Brandon Hobson

The Killing Fields of Cheong Ek

At the hos­pi­tal, every­one is mov­ing or walk­ing around in a small space. My kha­ki pants and shirt are wrin­kled. I have a lighter in one hand and my cell phone in the oth­er. When they let me in Nate’s room, the first thing I tell him is that I’ve decid­ed to be more orga­nized and focused.

You dumb fuck,” he says.

But I’m seri­ous. My ex-lover once said, “You’re not orga­nized. Try to focus for once. Try to pay atten­tion to oth­er peo­ple around you.”

I sit in the chair next to Nate’s bed and we talk about motor­cy­cles and music. He tells me again about the time he back­packed across Southeast Asia after college.

People were blud­geoned,” he says. “Bones and skulls every­where. Nobody killed with bullets.”

They were all blud­geoned,” I say.

He laughs weak­ly. He tells me he hates the pud­ding in this place. He says he’d like to fuck the nurse.

I’ll buzz for her,” he says. “Just wait. Her name’s Sweetbread, after a mush­room. Half black. No shit.”

I can’t bring myself to laugh with him.

When Sweetbread comes in he claims he suf­fers from a severe case of hyp­n­a­gogia, which he says caus­es him to hear voices.

It’s a female voice I keep hear­ing,” he says. “She keeps telling me to pick up pros­ti­tutes. Plus I’m hav­ing seizures.”

Sweetbread is writ­ing some­thing down on a clip­board, but she’s smiling.

Try to get some sleep,” she tells Nate.

In bib­li­cal times,” he says, “seizures were con­fused for demon­ic possession.”

We once rode our Harleys to New Orleans and stayed in a hos­tel for a week. The trip was sup­posed to keep me from being depressed. To cheer me up. We shared a room upstairs with three guys from Austin. At night we rode over to the French Quarter, then came back and sat in the back­yard and got drunk with some of the oth­ers who were stay­ing there. An old guy named Paolo played gui­tar and his girl­friend sang. At four in the morn­ing we walked down the street to buy cig­a­rettes and tow­els. The girl who worked the cash reg­is­ter looked like a gypsy.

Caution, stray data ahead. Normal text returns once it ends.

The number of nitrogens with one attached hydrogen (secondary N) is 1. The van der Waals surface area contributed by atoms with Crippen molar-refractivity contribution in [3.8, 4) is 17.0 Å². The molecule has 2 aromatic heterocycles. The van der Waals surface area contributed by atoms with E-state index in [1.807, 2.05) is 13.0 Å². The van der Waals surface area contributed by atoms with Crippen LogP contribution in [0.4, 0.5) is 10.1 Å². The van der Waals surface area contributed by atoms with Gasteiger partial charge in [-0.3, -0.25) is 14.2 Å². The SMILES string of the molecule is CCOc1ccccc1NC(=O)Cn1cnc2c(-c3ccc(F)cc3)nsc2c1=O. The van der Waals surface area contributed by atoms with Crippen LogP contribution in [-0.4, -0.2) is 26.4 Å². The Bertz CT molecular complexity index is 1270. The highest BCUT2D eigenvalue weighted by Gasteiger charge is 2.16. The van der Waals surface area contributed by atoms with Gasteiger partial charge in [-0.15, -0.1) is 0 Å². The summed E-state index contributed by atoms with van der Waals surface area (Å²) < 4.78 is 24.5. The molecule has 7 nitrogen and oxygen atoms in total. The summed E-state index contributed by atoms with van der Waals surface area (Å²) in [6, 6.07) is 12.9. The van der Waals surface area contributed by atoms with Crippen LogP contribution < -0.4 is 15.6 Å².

You guys look sad,” she said.

I’m bi-polar,” I told her. “No meds. I’ve been up four days straight.”

She didn’t laugh or say any­thing. We invit­ed her to stop by the hos­tel but she nev­er showed. We walked back and got high and watched “Car 54, Where Are You?” and I fell asleep sit­ting on the couch with my head rest­ing against Nate’s shoulder.

Nate is telling Sweetbread about Cheong Ek. “You should see the killing fields,” he says. “Ride twen­ty hours in a bus, get out and see bones all over the place.”

And skulls,” I say.

That’s too depress­ing,” she says. “I’d be miserable.”

I’m not real­ly sui­ci­dal,” Nate says. “I just overmedicate.”

After she leaves, Nate says: “What’s the best thing I ever did for you?”

I try to think of some­thing to say.

Back home I can’t sleep. I take my dog out for a walk down­town, past the bus sta­tion and cor­ner shops. Behind La Cachette Bistro I share a joint with my friend Anthony, a cook who’s on break. We always talk motorcycles.

You should get loud pipes,” he says. “You should get Samsons or some loud shit.”

I want to ride some­where,” I say. “Colorado or New Mexico.”

You look sick,” he says.

Back home, I call Nate’s room.

What the fuck is wrong with you,” he says.

Nothing. I don’t know.”

It’s three in the morn­ing. He says he hasn’t been sleep­ing but his voice is hoarse. He sounds tired. “Just come by in the morn­ing,” he says. “They’re let­ting me leave soon maybe. Maybe I’m going back­pack­ing in Southeast Asia. They need me there. The moun­tains in Laos are giant and dark green.”

I want to tell him he isn’t sick. One would think this would be the thing to do.